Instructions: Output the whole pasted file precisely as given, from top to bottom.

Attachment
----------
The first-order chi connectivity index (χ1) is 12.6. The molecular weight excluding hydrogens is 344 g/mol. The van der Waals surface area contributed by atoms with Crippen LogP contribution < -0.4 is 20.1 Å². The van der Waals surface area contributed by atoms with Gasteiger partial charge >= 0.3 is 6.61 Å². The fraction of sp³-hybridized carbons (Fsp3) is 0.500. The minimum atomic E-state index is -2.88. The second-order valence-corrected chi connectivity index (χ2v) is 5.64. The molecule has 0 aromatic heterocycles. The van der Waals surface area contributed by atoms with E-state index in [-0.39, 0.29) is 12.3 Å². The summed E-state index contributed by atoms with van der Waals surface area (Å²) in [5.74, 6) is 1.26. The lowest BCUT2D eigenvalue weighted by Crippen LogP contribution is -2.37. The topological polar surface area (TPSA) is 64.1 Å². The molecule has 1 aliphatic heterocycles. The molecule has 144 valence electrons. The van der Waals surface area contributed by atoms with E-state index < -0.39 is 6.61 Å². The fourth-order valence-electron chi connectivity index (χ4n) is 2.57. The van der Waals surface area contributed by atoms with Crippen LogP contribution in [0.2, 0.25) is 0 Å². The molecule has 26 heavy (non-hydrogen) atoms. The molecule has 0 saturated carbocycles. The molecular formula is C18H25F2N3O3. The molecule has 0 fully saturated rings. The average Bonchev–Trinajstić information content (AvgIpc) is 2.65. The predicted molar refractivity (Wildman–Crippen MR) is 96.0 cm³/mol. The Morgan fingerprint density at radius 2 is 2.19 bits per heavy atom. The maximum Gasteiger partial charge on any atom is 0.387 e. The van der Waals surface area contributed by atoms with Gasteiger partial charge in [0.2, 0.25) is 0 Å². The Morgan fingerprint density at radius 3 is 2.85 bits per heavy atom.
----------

The first-order chi connectivity index (χ1) is 12.6. The molecular weight excluding hydrogens is 344 g/mol. The van der Waals surface area contributed by atoms with Crippen LogP contribution < -0.4 is 20.1 Å². The van der Waals surface area contributed by atoms with Gasteiger partial charge >= 0.3 is 6.61 Å². The fraction of sp³-hybridized carbons (Fsp3) is 0.500. The minimum atomic E-state index is -2.88. The second-order valence-corrected chi connectivity index (χ2v) is 5.64. The molecule has 0 aromatic heterocycles. The van der Waals surface area contributed by atoms with E-state index in [-0.39, 0.29) is 12.3 Å². The summed E-state index contributed by atoms with van der Waals surface area (Å²) in [5.74, 6) is 1.26. The lowest BCUT2D eigenvalue weighted by Crippen LogP contribution is -2.37. The topological polar surface area (TPSA) is 64.1 Å². The molecule has 1 aliphatic heterocycles. The molecule has 144 valence electrons. The van der Waals surface area contributed by atoms with E-state index < -0.39 is 6.61 Å². The fourth-order valence-electron chi connectivity index (χ4n) is 2.57. The van der Waals surface area contributed by atoms with Crippen LogP contribution in [0.2, 0.25) is 0 Å². The molecule has 26 heavy (non-hydrogen) atoms. The molecule has 0 saturated carbocycles. The molecular formula is C18H25F2N3O3. The molecule has 0 fully saturated rings. The average Bonchev–Trinajstić information content (AvgIpc) is 2.65. The predicted molar refractivity (Wildman–Crippen MR) is 96.0 cm³/mol. The Morgan fingerprint density at radius 2 is 2.19 bits per heavy atom. The maximum Gasteiger partial charge on any atom is 0.387 e. The van der Waals surface area contributed by atoms with Gasteiger partial charge in [0.2, 0.25) is 0 Å². The Morgan fingerprint density at radius 3 is 2.85 bits per heavy atom.